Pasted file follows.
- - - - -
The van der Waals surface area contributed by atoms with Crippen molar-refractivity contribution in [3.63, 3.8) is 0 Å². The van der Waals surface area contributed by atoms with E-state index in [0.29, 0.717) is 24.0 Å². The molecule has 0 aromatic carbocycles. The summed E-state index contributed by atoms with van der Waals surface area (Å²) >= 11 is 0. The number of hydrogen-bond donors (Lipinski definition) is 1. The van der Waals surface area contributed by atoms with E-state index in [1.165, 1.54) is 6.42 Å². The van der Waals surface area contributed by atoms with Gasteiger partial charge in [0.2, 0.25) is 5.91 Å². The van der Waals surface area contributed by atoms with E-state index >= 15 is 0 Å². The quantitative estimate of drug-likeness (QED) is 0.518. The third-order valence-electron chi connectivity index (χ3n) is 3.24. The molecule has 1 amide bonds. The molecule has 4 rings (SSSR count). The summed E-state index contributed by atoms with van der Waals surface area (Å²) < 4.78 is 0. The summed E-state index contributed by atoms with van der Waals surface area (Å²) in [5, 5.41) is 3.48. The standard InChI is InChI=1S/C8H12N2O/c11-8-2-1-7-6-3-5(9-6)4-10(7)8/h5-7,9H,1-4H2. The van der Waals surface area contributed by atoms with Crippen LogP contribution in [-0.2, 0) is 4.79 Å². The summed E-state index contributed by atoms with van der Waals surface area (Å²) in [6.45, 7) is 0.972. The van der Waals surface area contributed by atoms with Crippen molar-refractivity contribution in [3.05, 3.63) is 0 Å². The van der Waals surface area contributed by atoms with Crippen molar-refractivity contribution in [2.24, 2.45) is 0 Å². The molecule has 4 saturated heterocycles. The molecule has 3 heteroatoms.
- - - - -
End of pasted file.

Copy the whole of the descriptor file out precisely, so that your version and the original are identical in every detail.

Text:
The van der Waals surface area contributed by atoms with Crippen molar-refractivity contribution in [3.63, 3.8) is 0 Å². The van der Waals surface area contributed by atoms with E-state index in [0.29, 0.717) is 24.0 Å². The molecule has 0 aromatic carbocycles. The summed E-state index contributed by atoms with van der Waals surface area (Å²) >= 11 is 0. The number of hydrogen-bond donors (Lipinski definition) is 1. The van der Waals surface area contributed by atoms with E-state index in [1.165, 1.54) is 6.42 Å². The van der Waals surface area contributed by atoms with Gasteiger partial charge in [0.2, 0.25) is 5.91 Å². The van der Waals surface area contributed by atoms with E-state index >= 15 is 0 Å². The quantitative estimate of drug-likeness (QED) is 0.518. The third-order valence-electron chi connectivity index (χ3n) is 3.24. The molecule has 1 amide bonds. The molecule has 4 rings (SSSR count). The summed E-state index contributed by atoms with van der Waals surface area (Å²) < 4.78 is 0. The summed E-state index contributed by atoms with van der Waals surface area (Å²) in [5, 5.41) is 3.48. The standard InChI is InChI=1S/C8H12N2O/c11-8-2-1-7-6-3-5(9-6)4-10(7)8/h5-7,9H,1-4H2. The van der Waals surface area contributed by atoms with Crippen LogP contribution in [-0.2, 0) is 4.79 Å². The summed E-state index contributed by atoms with van der Waals surface area (Å²) in [6.45, 7) is 0.972. The van der Waals surface area contributed by atoms with Crippen molar-refractivity contribution in [3.05, 3.63) is 0 Å². The van der Waals surface area contributed by atoms with Crippen molar-refractivity contribution in [2.24, 2.45) is 0 Å². The molecule has 4 saturated heterocycles. The molecule has 3 heteroatoms.